Salman Rashid

Travel writer, Fellow of Royal Geographical Society

Open season in Punjab

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Two species of partridge, grey (Francolinus pondicerianus) and see-see (Ammoperdix griseogularis), are residents of the hill ranges of northern Punjab where their call was once a familiar sound. Poor enforcement of the law took its toll on the numbers of these popular game birds and as recently as 2005 conservationists could only rarely come across them in the wild. The alarming reduction in their numbers was attributable to licensed as well as illegal hunters who exterminated these birds in connivance with corrupt officials of the wildlife department. Recognising the threat to the partridges the Punjab government instituted a ban on their hunting in 2008. The result, as noted by ordinary people who share the same range with the partridges, was a marked increase in their numbers.

Indeed, in April 2013, this writer saw frequent groups of grey partridges feeding fearlessly by the side of the less frequented roads of the Soon Valley.

But good things do not last forever. A notification issued by the Department of Forests, Wildlife and Fisheries permitted licensed hunting of partridges every Sunday from Dec 15, 2013 to Feb 15, 2014 in 27 sub-divisions of Punjab. One among these was Khushab sub-division of which the picturesque Soon Valley is a part.

As day dawned on Dec 15, there descended upon the idyllic glens of Soon men in four-wheel-drive vehicles to ride roughshod over range and farmland in pursuit of game birds. Though the licence permitted a bag of only six grey partridges and five see-see, the hunters, mostly well-connected, blatantly exceeded the bag limit.

Locals who had become accustomed to the peace and quiet of the past five years were aghast as they watched the expensive vehicles ruin their patches of wheat. Inevitably, quarrels broke out between local farmers and visiting hunters, especially when it was seen that hunters were openly exceeding their bag by the dozens.

The excesses of the hunters aside, the din of firearms terrified livestock which had grown accustomed to the quiet of over five years as a result of a strict ban on hunting. Arif Haral of Ahmedabad village says that his milch cows broke tether and fled. He was fortunate enough to round up two quickly. But the third was found three days later in a village some 10 kilometres away. He reports that he was one among dozens of livestock owners who faced similar problems.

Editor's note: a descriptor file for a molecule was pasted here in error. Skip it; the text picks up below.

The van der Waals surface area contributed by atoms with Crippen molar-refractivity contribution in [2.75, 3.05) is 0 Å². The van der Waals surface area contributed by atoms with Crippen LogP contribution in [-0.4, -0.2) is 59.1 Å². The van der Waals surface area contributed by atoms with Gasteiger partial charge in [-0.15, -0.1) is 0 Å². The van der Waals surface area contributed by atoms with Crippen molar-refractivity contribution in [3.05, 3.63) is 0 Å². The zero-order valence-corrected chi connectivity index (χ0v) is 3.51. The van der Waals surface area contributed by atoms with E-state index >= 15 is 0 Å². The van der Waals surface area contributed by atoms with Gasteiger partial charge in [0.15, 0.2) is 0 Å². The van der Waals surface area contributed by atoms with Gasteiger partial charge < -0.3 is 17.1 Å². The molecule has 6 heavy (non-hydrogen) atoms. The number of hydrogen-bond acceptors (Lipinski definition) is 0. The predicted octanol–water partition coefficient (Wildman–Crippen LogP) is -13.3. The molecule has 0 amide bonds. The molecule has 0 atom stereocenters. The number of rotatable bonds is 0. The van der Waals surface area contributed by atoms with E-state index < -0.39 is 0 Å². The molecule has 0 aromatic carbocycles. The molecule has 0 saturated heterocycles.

As the second Sunday of the hunting season ended, Haral had an audience with Asif Bha Awan, the provincial Minister for Forests, Wildlife and Fisheries, to request an immediate moratorium on hunting. According to Haral, the minister expressed his powerlessness in reconstituting the ban.

He also points out that in 2011 the season was declared open but a simple petition to the DCO at Khushab led to the ban being re-enacted after just one Sunday of shooting.

Asif Haral says that two Sundays of chasing after spooked cattle and blocking mindless drivers from entering the fields has frayed the nerves of local livestock and land owners. He fears it is only a matter of time before things turn ugly.

Dr Farooq Awan, a native of Naushehra town in Soon Valley working for the agriculture department, estimates that no fewer than 100 hunting parties invaded the valley on the first two Sundays. He concurs with Arif Haral that bags exceeded the permitted limit.


According to him, although there is a clear danger of things turning ugly, the more alarming aspect is that in eight weeks, the bird life of Soon Valley will be all but exterminated.

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posted by Salman Rashid @ 12:30 AM,

2 Comments:

At January 28, 2016 at 12:35 PM, Blogger AHMED BAJWA said...

UNFORTUNATELY COUNTRY'S HELM OF AFFAIRS ARE IN THE HANDS OF THOSE WHO HAVE NO PRIORITY EXCEPT FOR THEIR OWN WELL-BEING. THEY HAVE NO AWARENESS THAT CO-EXISTENCE OF MAN WITH FLORA AND FAUNA GUARANTEES THE SURVIVAL OF MANKIND. THE TERM OF ECOLOGICAL BALANCE IS EVEN NOT HEARD BY THEIR EARS.

 
At January 29, 2016 at 3:16 AM, Blogger Ali Gohar said...

What a sad state of affairs. Greed is a a part of our collective psyche which manifests itself in every facet of our life. Bagging more than permitted number of birds is nothing but sheer predatory rapaciousness on the part of those four-wheel-drive vehicle owners.

 

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Deosai: Land of the Gaint - New

The Apricot Road to Yarkand


Jhelum: City of the Vitasta

Sea Monsters and the Sun God: Travels in Pakistan

Salt Range and Potohar Plateau

Prisoner on a Bus: Travel Through Pakistan

Between Two Burrs on the Map: Travels in Northern Pakistan

Gujranwala: The Glory That Was

Riders on the Wind

Books at Sang-e-Meel

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